Wednesday’s Parent: High School courses and college admissions

Choosing level of difficulty of High School courses. Photo by Wendy David-Gaines

Choosing level of difficulty of High School courses. Photo by Wendy David-Gaines

Picking clubs are a piece of cake compared to choosing high school courses. You can adapt the tips I provided in Pick a club but not any club to select electives, especially the fifth one about personal growth. It gets a little trickier for required core classes because the choice isn’t about subject matter but level of difficulty. The dilemma is balancing that with degree of course completion success displayed as grades on high school transcripts.

Advanced classes come in many forms. Highs schools may have their own Honors classes for more in depth studies. They may offer special curricula via AP or IB programs that many colleges consider either for increased admission chances or college credit. They may have an arrangement with a college to provide dual enrollment in certain classes for college course credit. How a college treats advanced classes and accompanying grades vary so check first and research costs, if any.

Colleges want students to stretch academically and take rigorous course work to demonstrate college readiness. Students want to show themselves as good catches. College Admission Officers often recommend students take the hardest classes they can and do well in.

Should the college-bound risk poorer grades and take advanced classes or play it safe?

The problem is this is the question most frequently asked but it is the wrong one to focus on. The reason students seek higher education is for knowledge and experiences to prepare for the future as a contributing adult member of society. High school is the perquisite so use the opportunity to challenge the intellect and be prepared to put in the effort.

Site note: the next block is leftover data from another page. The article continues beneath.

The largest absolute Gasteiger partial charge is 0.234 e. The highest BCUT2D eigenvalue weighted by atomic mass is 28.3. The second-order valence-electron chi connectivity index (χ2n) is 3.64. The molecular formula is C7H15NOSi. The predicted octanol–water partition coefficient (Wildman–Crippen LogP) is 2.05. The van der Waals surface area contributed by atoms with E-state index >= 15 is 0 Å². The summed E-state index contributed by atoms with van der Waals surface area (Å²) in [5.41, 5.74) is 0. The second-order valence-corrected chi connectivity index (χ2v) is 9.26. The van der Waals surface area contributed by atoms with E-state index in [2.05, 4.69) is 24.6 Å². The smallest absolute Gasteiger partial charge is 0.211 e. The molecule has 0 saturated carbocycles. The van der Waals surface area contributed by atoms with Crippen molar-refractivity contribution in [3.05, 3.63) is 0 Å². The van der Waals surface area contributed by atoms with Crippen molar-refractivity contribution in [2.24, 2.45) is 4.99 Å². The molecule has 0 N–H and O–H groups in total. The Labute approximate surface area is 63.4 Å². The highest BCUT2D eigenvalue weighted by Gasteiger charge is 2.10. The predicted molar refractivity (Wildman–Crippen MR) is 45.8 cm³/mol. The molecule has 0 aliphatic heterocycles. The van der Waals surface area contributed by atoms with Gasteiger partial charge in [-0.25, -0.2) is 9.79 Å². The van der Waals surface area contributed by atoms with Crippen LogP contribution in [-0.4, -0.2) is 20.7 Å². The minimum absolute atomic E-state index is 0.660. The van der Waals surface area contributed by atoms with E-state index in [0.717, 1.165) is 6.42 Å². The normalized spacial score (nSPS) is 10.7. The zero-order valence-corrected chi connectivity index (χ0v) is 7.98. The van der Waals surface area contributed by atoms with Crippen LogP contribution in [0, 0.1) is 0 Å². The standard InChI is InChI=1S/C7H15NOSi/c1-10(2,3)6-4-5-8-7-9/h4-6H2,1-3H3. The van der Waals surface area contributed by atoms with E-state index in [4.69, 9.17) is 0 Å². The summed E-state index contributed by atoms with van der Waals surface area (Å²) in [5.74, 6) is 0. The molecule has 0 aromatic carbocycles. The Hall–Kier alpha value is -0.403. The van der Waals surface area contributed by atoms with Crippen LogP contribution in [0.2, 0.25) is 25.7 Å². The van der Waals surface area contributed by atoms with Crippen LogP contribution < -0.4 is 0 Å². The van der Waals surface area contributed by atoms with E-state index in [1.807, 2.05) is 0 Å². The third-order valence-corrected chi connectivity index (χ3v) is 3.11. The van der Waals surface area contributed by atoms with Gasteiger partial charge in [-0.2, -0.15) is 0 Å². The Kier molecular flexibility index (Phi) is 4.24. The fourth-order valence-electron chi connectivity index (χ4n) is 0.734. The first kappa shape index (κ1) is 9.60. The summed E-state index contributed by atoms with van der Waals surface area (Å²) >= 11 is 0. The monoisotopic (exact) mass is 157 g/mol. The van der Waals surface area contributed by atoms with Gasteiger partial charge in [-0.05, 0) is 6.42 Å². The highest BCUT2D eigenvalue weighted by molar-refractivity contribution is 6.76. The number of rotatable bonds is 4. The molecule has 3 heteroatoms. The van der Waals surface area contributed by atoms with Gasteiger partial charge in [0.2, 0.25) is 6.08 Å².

What happens when a student struggles?

This is the right question to ask because it it the Plan B every student should have no matter what course or job they undertake. Recognizing the need for help, knowing the available resources, and seeking the appropriate aid is not only smart but a major step toward maturity and independence.

Collaboration, communication, problem-solving, time management and leadership are soft skills colleges seek in their students that are not reflected in grades. They can be demonstrated in a recommendation letter by a teacher or tutor showing student dedication, determination and progress.

Parents can play an instrumental role in developing these important success survival skills. Parents may help their college-bound kids hone the top soft skills shows how.

Read Suzanne’s post: Choosing Courses to Impress Colleges


Tonight is Wednesday’s Parent night (the fourth Wednesday of each month) on #CampusChat, Wednesday, September 24, 9pm ET/6pm PT. We will talk with Nicole Lentine @nlentine about choosing high school classes and college admissions. Nicole is an Admissions Counselor at and alumna of Champlain College. She is Co-Host of Admissions Live, a twice-monthly webshow on the #HigherEdLive network. Please join us and bring your questions and comments.

RECAP: Read this transcript because the tips and tweets were flying fast on this memorable ——> #CampusChat Recap 9-24: Choosing High School Courses with our guest Nicole Lentine, Admissions Counselor at Champlain College and other expert contributors, parents and students.


Wednesday’s child may be full of woe but Wednesday’s Parent can substitute action for anxiety. Each Wednesday Suzanne Shaffer and I will provide parent tips to get and keep your student on the college track. It’s never too late or too early to start!

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